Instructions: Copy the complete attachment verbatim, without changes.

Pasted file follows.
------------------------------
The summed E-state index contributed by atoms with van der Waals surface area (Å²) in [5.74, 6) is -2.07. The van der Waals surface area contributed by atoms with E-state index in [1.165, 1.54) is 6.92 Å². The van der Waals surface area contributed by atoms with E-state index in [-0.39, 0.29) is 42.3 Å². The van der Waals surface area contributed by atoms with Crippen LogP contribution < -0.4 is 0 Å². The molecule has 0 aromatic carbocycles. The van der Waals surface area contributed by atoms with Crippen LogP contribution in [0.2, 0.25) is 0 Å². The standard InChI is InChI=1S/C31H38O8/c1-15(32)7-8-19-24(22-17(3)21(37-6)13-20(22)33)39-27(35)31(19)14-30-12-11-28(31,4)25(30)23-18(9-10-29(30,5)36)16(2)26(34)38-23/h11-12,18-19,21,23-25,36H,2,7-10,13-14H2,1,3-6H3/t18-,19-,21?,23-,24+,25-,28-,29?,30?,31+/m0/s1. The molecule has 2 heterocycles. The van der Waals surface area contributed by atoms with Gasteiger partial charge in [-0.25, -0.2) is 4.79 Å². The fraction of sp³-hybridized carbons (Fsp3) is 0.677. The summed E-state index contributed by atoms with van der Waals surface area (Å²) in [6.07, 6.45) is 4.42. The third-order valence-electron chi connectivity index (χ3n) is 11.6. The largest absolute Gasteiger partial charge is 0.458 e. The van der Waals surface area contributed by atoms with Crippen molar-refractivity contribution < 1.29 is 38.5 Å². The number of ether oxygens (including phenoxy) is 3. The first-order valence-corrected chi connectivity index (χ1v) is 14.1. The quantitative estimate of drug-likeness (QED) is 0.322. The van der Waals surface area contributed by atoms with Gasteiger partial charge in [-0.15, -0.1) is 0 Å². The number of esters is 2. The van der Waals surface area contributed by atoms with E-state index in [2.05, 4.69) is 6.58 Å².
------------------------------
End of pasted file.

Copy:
The summed E-state index contributed by atoms with van der Waals surface area (Å²) in [5.74, 6) is -2.07. The van der Waals surface area contributed by atoms with E-state index in [1.165, 1.54) is 6.92 Å². The van der Waals surface area contributed by atoms with E-state index in [-0.39, 0.29) is 42.3 Å². The van der Waals surface area contributed by atoms with Crippen LogP contribution < -0.4 is 0 Å². The molecule has 0 aromatic carbocycles. The van der Waals surface area contributed by atoms with Crippen LogP contribution in [0.2, 0.25) is 0 Å². The standard InChI is InChI=1S/C31H38O8/c1-15(32)7-8-19-24(22-17(3)21(37-6)13-20(22)33)39-27(35)31(19)14-30-12-11-28(31,4)25(30)23-18(9-10-29(30,5)36)16(2)26(34)38-23/h11-12,18-19,21,23-25,36H,2,7-10,13-14H2,1,3-6H3/t18-,19-,21?,23-,24+,25-,28-,29?,30?,31+/m0/s1. The molecule has 2 heterocycles. The van der Waals surface area contributed by atoms with Gasteiger partial charge in [-0.25, -0.2) is 4.79 Å². The fraction of sp³-hybridized carbons (Fsp3) is 0.677. The summed E-state index contributed by atoms with van der Waals surface area (Å²) in [6.07, 6.45) is 4.42. The third-order valence-electron chi connectivity index (χ3n) is 11.6. The largest absolute Gasteiger partial charge is 0.458 e. The van der Waals surface area contributed by atoms with Crippen molar-refractivity contribution < 1.29 is 38.5 Å². The number of ether oxygens (including phenoxy) is 3. The first-order valence-corrected chi connectivity index (χ1v) is 14.1. The quantitative estimate of drug-likeness (QED) is 0.322. The van der Waals surface area contributed by atoms with Gasteiger partial charge in [-0.15, -0.1) is 0 Å². The number of esters is 2. The van der Waals surface area contributed by atoms with E-state index in [2.05, 4.69) is 6.58 Å².